It takes a lot of work and communication to make all of that run smoothly — and actors won’t always nail it on the first try. Some of those entrances they re-worked Friday afternoon, after the dress rehearsal, and some they tweaked along the way. The flow on-stage isn’t the only problem, after all, and some issues only became apparent during the dress. Grant Davis and Ronald Peet, for example, realized that they needed more time after their exit in 1.1, so on Friday afternoon, they worked with Alli Glenzer and Dan Kennedy to figure out a way to hustle them off-stage faster, giving them more time to change. Other problems are architectural in nature, examples of the space itself influencing the work. Greg Phelps, as Antony in 3.2, only has about two lines to get from the balcony down to the stage, and he has to be there in time for the plebs to notice him and crowd around him. The plebeians had to test out a few different ways of delivering their lines in a way that gave Greg enough time to get down the stairs. Altogether, they probably spent more time on 3.2 than on any other scene in the play. The timing of the plebeians’ responses and movements has to be so precise in order to work the way they were hoping for, and as a further complication, many of the lines sound so similar or provide repeated cues. “Wow. That’s a lot of ‘will’s,” Greg observed in the middle of one sequence where he heard the word “will” from the plebs eight times, correctly cuing him only twice out of the eight. Finding the right rhythm for the scene took quite a bit of time, effort, and reiteration, but the resulting shape drives the audience along an exhilarating path.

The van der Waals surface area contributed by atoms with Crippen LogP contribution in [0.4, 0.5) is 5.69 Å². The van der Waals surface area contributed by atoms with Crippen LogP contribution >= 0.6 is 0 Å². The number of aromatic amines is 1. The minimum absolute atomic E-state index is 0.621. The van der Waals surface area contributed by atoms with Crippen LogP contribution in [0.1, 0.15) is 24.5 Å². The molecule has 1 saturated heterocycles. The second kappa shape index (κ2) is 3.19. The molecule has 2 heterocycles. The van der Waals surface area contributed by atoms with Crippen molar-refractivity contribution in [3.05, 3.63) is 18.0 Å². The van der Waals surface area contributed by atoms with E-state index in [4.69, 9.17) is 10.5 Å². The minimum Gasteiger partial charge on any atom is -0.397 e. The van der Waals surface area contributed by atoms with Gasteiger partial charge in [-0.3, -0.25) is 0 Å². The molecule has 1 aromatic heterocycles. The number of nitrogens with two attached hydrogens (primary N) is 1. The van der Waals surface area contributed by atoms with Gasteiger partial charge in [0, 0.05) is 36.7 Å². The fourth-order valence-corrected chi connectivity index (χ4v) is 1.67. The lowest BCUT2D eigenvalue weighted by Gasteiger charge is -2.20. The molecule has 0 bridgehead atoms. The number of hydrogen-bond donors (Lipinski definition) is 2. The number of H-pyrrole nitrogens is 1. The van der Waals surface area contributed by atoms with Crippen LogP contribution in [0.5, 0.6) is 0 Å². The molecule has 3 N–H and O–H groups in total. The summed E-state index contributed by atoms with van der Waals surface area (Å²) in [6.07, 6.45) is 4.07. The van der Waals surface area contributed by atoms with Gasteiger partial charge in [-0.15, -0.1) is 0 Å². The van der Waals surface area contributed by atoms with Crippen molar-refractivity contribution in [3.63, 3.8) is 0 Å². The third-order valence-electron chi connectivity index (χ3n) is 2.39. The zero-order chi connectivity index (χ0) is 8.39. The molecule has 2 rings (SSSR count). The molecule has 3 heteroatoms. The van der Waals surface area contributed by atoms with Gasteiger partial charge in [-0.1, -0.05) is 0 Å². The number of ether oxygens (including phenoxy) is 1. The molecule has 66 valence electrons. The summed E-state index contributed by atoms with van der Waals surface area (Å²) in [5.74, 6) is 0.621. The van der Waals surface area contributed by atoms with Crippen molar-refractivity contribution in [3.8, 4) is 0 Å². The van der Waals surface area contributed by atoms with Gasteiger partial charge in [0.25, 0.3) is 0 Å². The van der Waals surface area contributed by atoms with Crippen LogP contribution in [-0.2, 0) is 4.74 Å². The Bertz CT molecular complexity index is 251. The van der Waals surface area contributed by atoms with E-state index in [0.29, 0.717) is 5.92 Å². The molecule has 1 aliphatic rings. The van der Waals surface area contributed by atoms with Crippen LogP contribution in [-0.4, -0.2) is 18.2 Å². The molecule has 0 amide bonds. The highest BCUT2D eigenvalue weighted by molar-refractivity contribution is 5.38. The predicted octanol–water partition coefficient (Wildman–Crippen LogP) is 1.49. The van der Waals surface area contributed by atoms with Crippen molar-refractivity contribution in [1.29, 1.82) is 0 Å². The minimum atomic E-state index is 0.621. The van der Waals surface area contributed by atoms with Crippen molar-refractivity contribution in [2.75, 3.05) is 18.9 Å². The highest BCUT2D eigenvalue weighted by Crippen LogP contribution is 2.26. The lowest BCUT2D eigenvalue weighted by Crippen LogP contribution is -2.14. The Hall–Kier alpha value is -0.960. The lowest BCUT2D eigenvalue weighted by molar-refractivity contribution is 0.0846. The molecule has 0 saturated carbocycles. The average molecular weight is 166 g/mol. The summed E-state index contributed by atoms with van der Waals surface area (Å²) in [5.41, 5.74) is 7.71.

Greg Phelps, Tracie Thomason, Abbi Hawk, and Grant Davis;
photo by Jay McClure

Blocking is a concern off-stage as well. Traffic patterns backstage can be as complex as those on-stage. Especially during Act 5, which involves a lot of rapid entrances and exits, skirmishes, and dragging dead bodies off-stage, I heard the actors discussing who could be in the discovery space or not at which times. But beyond that, the space in the rest of the theatre matters as well. As anyone who has ever taken a Playhouse Tour knows, the actors and production team arrange props and costumes methodically backstage. Chris Moneymaker had to remember to move the ARS props-gathering table away from the area of Tyson inhabited by the Tempt Me Further tour until they head back out on the road, to avoid any collisions or mix-ups.  I heard John Harrell refer to the “band corner” — a section of the downstairs area set aside during this time for instruments and music rehearsals. All of these little considerations build together into the background flow of the play, the moving pieces that the audience never sees but which are absolutely critical to a smooth performance.